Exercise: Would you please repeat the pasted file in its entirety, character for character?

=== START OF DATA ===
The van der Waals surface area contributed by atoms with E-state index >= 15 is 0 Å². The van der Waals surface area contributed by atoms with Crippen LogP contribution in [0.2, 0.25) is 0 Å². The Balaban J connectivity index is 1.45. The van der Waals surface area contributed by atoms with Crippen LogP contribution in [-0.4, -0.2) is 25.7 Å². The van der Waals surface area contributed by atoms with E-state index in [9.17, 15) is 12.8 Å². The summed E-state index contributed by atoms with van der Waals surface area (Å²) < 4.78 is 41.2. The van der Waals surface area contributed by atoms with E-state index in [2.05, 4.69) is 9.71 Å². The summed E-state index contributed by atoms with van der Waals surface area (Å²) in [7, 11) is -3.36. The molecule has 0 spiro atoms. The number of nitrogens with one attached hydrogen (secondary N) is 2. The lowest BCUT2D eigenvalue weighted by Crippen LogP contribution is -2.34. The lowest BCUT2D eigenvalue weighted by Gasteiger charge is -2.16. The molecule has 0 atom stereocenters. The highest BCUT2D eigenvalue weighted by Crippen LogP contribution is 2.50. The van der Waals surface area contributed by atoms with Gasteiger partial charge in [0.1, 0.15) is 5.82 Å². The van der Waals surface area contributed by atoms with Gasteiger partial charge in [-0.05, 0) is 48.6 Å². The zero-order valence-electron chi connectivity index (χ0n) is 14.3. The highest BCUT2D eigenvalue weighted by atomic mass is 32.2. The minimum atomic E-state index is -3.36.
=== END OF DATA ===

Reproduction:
The van der Waals surface area contributed by atoms with E-state index >= 15 is 0 Å². The van der Waals surface area contributed by atoms with Crippen LogP contribution in [0.2, 0.25) is 0 Å². The Balaban J connectivity index is 1.45. The van der Waals surface area contributed by atoms with Crippen LogP contribution in [-0.4, -0.2) is 25.7 Å². The van der Waals surface area contributed by atoms with E-state index in [9.17, 15) is 12.8 Å². The summed E-state index contributed by atoms with van der Waals surface area (Å²) < 4.78 is 41.2. The van der Waals surface area contributed by atoms with E-state index in [2.05, 4.69) is 9.71 Å². The summed E-state index contributed by atoms with van der Waals surface area (Å²) in [7, 11) is -3.36. The molecule has 0 spiro atoms. The number of nitrogens with one attached hydrogen (secondary N) is 2. The lowest BCUT2D eigenvalue weighted by Crippen LogP contribution is -2.34. The lowest BCUT2D eigenvalue weighted by Gasteiger charge is -2.16. The molecule has 0 atom stereocenters. The highest BCUT2D eigenvalue weighted by Crippen LogP contribution is 2.50. The van der Waals surface area contributed by atoms with Gasteiger partial charge in [0.1, 0.15) is 5.82 Å². The van der Waals surface area contributed by atoms with Gasteiger partial charge in [-0.05, 0) is 48.6 Å². The zero-order valence-electron chi connectivity index (χ0n) is 14.3. The highest BCUT2D eigenvalue weighted by atomic mass is 32.2. The minimum atomic E-state index is -3.36.